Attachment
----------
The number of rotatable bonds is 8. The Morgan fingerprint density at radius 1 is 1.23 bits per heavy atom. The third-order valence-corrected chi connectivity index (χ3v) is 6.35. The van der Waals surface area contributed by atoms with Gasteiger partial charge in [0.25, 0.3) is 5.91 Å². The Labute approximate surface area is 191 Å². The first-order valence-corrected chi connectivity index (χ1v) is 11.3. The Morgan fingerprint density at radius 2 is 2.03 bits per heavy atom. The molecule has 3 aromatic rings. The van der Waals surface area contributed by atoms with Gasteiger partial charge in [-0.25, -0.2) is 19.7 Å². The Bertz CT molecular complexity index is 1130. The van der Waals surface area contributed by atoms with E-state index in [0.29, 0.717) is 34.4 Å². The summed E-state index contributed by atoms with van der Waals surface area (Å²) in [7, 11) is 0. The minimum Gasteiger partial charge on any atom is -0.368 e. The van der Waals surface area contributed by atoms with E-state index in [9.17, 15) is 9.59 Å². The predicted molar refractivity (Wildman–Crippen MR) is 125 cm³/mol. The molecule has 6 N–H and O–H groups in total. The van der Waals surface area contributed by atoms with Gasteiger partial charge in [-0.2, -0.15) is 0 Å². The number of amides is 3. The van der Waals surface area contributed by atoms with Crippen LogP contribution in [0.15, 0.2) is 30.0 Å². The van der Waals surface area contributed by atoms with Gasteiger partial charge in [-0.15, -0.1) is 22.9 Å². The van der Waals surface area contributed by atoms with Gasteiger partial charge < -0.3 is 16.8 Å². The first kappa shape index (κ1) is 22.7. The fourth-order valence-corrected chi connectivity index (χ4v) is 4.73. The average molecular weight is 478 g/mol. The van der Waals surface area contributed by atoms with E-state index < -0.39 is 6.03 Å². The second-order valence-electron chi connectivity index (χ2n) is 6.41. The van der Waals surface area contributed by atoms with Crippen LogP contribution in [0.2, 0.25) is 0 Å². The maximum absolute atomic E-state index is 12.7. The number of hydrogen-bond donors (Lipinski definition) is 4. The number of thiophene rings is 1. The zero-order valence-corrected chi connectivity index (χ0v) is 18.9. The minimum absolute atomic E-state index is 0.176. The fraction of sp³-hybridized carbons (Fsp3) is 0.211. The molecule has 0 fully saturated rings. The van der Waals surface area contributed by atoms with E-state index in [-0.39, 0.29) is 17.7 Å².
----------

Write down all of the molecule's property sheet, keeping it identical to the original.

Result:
The number of rotatable bonds is 8. The Morgan fingerprint density at radius 1 is 1.23 bits per heavy atom. The third-order valence-corrected chi connectivity index (χ3v) is 6.35. The van der Waals surface area contributed by atoms with Gasteiger partial charge in [0.25, 0.3) is 5.91 Å². The Labute approximate surface area is 191 Å². The first-order valence-corrected chi connectivity index (χ1v) is 11.3. The Morgan fingerprint density at radius 2 is 2.03 bits per heavy atom. The molecule has 3 aromatic rings. The van der Waals surface area contributed by atoms with Gasteiger partial charge in [-0.25, -0.2) is 19.7 Å². The Bertz CT molecular complexity index is 1130. The van der Waals surface area contributed by atoms with E-state index in [0.29, 0.717) is 34.4 Å². The summed E-state index contributed by atoms with van der Waals surface area (Å²) in [7, 11) is 0. The minimum Gasteiger partial charge on any atom is -0.368 e. The van der Waals surface area contributed by atoms with E-state index in [9.17, 15) is 9.59 Å². The predicted molar refractivity (Wildman–Crippen MR) is 125 cm³/mol. The molecule has 6 N–H and O–H groups in total. The van der Waals surface area contributed by atoms with Gasteiger partial charge in [-0.2, -0.15) is 0 Å². The number of amides is 3. The van der Waals surface area contributed by atoms with Crippen LogP contribution in [0.15, 0.2) is 30.0 Å². The van der Waals surface area contributed by atoms with Gasteiger partial charge in [-0.15, -0.1) is 22.9 Å². The van der Waals surface area contributed by atoms with Gasteiger partial charge < -0.3 is 16.8 Å². The first kappa shape index (κ1) is 22.7. The fourth-order valence-corrected chi connectivity index (χ4v) is 4.73. The average molecular weight is 478 g/mol. The van der Waals surface area contributed by atoms with E-state index < -0.39 is 6.03 Å². The second-order valence-electron chi connectivity index (χ2n) is 6.41. The van der Waals surface area contributed by atoms with Crippen LogP contribution in [0.2, 0.25) is 0 Å². The maximum absolute atomic E-state index is 12.7. The number of hydrogen-bond donors (Lipinski definition) is 4. The number of thiophene rings is 1. The zero-order valence-corrected chi connectivity index (χ0v) is 18.9. The minimum absolute atomic E-state index is 0.176. The fraction of sp³-hybridized carbons (Fsp3) is 0.211. The molecule has 0 fully saturated rings. The van der Waals surface area contributed by atoms with E-state index in [-0.39, 0.29) is 17.7 Å².